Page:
In a series titled Nobel Perspective, UWC-USA students and recent alumni reflect on the Nobel Acceptance Speeches of past Nobel Peace Prize winners. They explore how the Nobel Laureate’s view of the world matches events that unfolded since the prize was awarded and what still holds true for the UWC-USA community as it seeks to encourage students and alumni to be advocates for peace.
Shrin Ebadi, who received the 2003 Nobel Peace Prize, declared that the honor would inspire women across the Muslim world to fight for equality in oppressive and patriarchal societies. The prize was awarded “for her efforts for democracy and human rights” in Iran and her “struggle for the rights of women and children.”
Born in 1947, Ebadi trained as a lawyer and received her master’s from Tehran University before becoming the first female judge in Iran in 1969. Following the 1979 Islamic Revolution, she was dismissed from her role and assigned clerical positions because women were deemed unsuitable to serve as judges by the new leaders of Iran.
Although Ebadi was given a higher role within the department of justice after she and other female judges protested this action by the regime, she was still not allowed to serve as a judge. In 1992 she obtained her lawyer’s license and set up her own practice after years of struggle because the regime initially denied her license due to her gender and previous role under the Shah’s rule. Since then, Ebadi has represented various high-profile cases involving the families of political victims, journalists, and child custody matters.
In her 2003 Nobel Acceptance Speech, she claimed that “women constitute half of the population of every country. To disregard women and bar them from active participation in political, social, economic, and cultural life would in fact be tantamount to depriving the entire population of every society of half its capability. The patriarchal culture and the discrimination against women, particularly in the Islamic countries, cannot continue for ever.”
Although Ebadi did not make a prediction that almost 20 years later the situation for women would have become better, one cannot say that there has been a lot of progress either, especially in Islamic countries. Indeed the state crackdown on civil society, imprisonment of activists, internet and social media censorship, and the restrictions on operation of organizations are all obstacles to the women’s rights movements in Iran and most other Islamic countries.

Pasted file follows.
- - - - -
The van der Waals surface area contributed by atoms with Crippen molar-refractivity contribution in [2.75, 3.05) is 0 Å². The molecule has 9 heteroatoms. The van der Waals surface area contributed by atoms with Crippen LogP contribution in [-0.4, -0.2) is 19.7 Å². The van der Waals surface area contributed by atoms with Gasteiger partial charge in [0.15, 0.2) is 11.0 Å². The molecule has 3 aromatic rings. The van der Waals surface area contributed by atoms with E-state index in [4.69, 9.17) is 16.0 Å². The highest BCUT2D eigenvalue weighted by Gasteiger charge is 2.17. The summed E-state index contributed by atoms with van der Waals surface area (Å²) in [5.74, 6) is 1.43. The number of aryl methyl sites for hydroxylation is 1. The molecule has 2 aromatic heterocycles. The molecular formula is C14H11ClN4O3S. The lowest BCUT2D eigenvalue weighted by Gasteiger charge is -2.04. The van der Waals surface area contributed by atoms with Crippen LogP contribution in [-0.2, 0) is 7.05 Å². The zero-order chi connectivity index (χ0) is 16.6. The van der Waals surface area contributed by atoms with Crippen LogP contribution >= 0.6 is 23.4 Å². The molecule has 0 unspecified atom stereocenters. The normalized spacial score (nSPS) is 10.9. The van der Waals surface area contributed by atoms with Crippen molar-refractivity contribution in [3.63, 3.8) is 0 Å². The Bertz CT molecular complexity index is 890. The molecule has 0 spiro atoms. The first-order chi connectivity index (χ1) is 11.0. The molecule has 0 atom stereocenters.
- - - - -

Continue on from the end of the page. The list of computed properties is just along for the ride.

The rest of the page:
However, the main obstacle is the discriminatory and patriarchal constitution in the Islamic Republic of Iran causing institutionalized discrimination for women and other marginalized groups. Therefore, as long as the constitution does not change, the rights for women in Iran will remain the same.
At the same time as she questions her own country’s human right treatments, she also boldly points out the hypocrisy of the nations who are founders and proponents of the rights that she is advocating for.
“The concerns of human rights’ advocates increase when they observe that international human rights laws are breached not only by their recognized opponents under the pretext of cultural relativity, but that these principles are also violated in Western democracies, in other words countries which were themselves among the initial codifiers of the United Nations Charter and the Universal Declaration of Human Rights,” Ebadi said.
Her criticism of the treatment of human rights in western states remains as relevant today. Recently, the EU court ruled that employers have the right to prohibit the wearing of “any visible form of expression of political, philosophical, or religious beliefs in the workplace.” This decision was based on cases brought by two Muslim women in Germany who lost their jobs because of their religious beliefs of wearing a headscarf.
This decision makes it more possible to continue to exclude Muslim women and other religious minorities from jobs in Europe. Ebadi said discrimination against women in the social, cultural, or political arena “has its roots in the patriarchal and male-dominated culture prevailing in these societies, not in Islam.” It’s not only Iran and other Muslim countries that have a patriarchal and male dominated prevailing culture; it’s the rest of the world. By comparison, many western countries are advancing women’s rights more effectively. But the comparison does not mean their work is completed.
Everyone is responsible for protecting human rights, and in her speech, Ebadi reminds us that it’s important to acknowledge fallacies and hypocrisies in 21st century politics across the world. At the United World College, we have a chance to acknowledge these weaknesses by having honest conversations with the cross-cultural student body. Recognizing and unwrapping these issues is the first step towards improving them.
However, we all need to take the next step, which is committing to include and encourage everyone. Although we don’t always get it right, I know from my experience at UWC that when everyone is encouraged to do more and be more — regardless of gender, race, sexual orientation, or any other perceived differences — we are able to achieve great things as a society. By teaching people to include and encourage, we can start working towards a more equal culture.
Parnian Ghaemi is from Sweden and Iran. She graduated from United World College-USA in Montezuma, N.M., this spring and will be studying political science and economics at Trinity College in Connecticut. At UWC she has particularly benefited from exposure to new ideas and diversity. She particularly enjoyed the lifelong cross-cultural friendships with students and teachers.